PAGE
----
Director: P.J. Hogan
Stars: Toni Colette, Liev Schreiber
2 (out of 5) Globes
It’s been two decades since Toni Colette and director P.J. Hogan broke through together with “Muriel’s Wedding,” an ABBA-drenched ugly duckling tale that made her a modest and consistently employed name and got him on “My Best Friend’s Wedding.” But Americans are fickle with Aussie comedy; just ask Paul Hogan. Australian cinema exported here of late tends towards darker shades (“The Square,” “Animal Kingdom”). That would hypothetically make it a good time for a brassy reunion like “Mental,” if “Mental” wasn’t a reminder that “Muriel’s Wedding” — like “The Adventures of Priscilla, Queen of the Desert” and Baz Luhrmann films — wasn’t more than a little shrill and obnoxious.
Much like “Muriel’s Wedding” — in fact, exactly like “Muriel’s Wedding” — “Mental” concerns a messy and miserable family whose successful patriarch (Anthony LaPaglia) tries his best to ignore them, largely through prolonged absence. Mom (Rebecca Gibney), ignored and prone to “Sound of Music” outbursts, has a breakdown and winds up in the hospital. Unwilling to take care of his own kids, dad picks up a woman off the streets to play nanny: Shaz (Colette), a sassy, tell-it-like-it-is drifter who smokes rollies, carries a knife in her boot and totes around a belligerent pitbull.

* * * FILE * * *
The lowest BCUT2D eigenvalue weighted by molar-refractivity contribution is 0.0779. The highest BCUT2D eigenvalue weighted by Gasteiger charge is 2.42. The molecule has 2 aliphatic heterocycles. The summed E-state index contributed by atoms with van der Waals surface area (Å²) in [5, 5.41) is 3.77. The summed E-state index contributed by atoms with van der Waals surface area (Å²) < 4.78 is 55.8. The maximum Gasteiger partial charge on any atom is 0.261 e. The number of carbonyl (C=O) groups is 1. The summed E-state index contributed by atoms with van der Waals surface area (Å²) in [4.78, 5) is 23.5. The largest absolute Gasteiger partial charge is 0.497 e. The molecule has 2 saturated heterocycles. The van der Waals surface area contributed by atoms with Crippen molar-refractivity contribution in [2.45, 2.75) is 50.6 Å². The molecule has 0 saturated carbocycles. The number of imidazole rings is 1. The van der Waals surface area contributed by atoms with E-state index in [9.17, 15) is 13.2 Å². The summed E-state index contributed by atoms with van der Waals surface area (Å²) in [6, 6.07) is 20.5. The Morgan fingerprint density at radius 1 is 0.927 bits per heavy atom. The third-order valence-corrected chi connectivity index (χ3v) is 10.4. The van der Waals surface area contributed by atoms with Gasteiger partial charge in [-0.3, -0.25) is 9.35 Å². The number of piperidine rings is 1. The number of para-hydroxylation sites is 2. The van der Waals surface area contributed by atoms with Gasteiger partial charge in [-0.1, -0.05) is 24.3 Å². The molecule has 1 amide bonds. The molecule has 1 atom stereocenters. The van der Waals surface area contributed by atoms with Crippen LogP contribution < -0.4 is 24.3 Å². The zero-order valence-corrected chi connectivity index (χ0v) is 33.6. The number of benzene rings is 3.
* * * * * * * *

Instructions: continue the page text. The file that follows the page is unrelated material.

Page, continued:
It should be needless to say that Colette is a peerless actress, and she does her best to slip humanity into a character who comes off less like a lovable, pot-smoking Mary Poppins and more like Poochie from “The Simpsons.” Hogan stops short of introducing Shaz to the strains of “Bad to the Bone,” but does allow her to humiliate neighbors (Kerry Fox’s racist clean freak) and family members (Caroline Goodall’s doll-collecting passive-aggressive aunt), who would no doubt drop their monocles if they had them. But does Shaz perhaps have a tragic backstory that’s not remotely in keeping with the established tone?
“Mental” doesn’t have the extreme tonal problems of “Muriel’s,” in part because it’s protagonist is confidently, if too confidently, against feel-bad introspection. Like Shaz — based on one of Hogan’s friends, about whom he used to regale people with wacky anecdotes — it’s consistently and to a fault wired, and so enamored by its lead that it fails to develop other characters, including Liev Schrieber, flown in to do a spot-on Oz accent as a grizzled shark enthusiast. Schreiber gets too little screentime, possibly because he isn’t a free-spirit who preaches against non-conformity in the most conformist movie rebel fashion imaginable.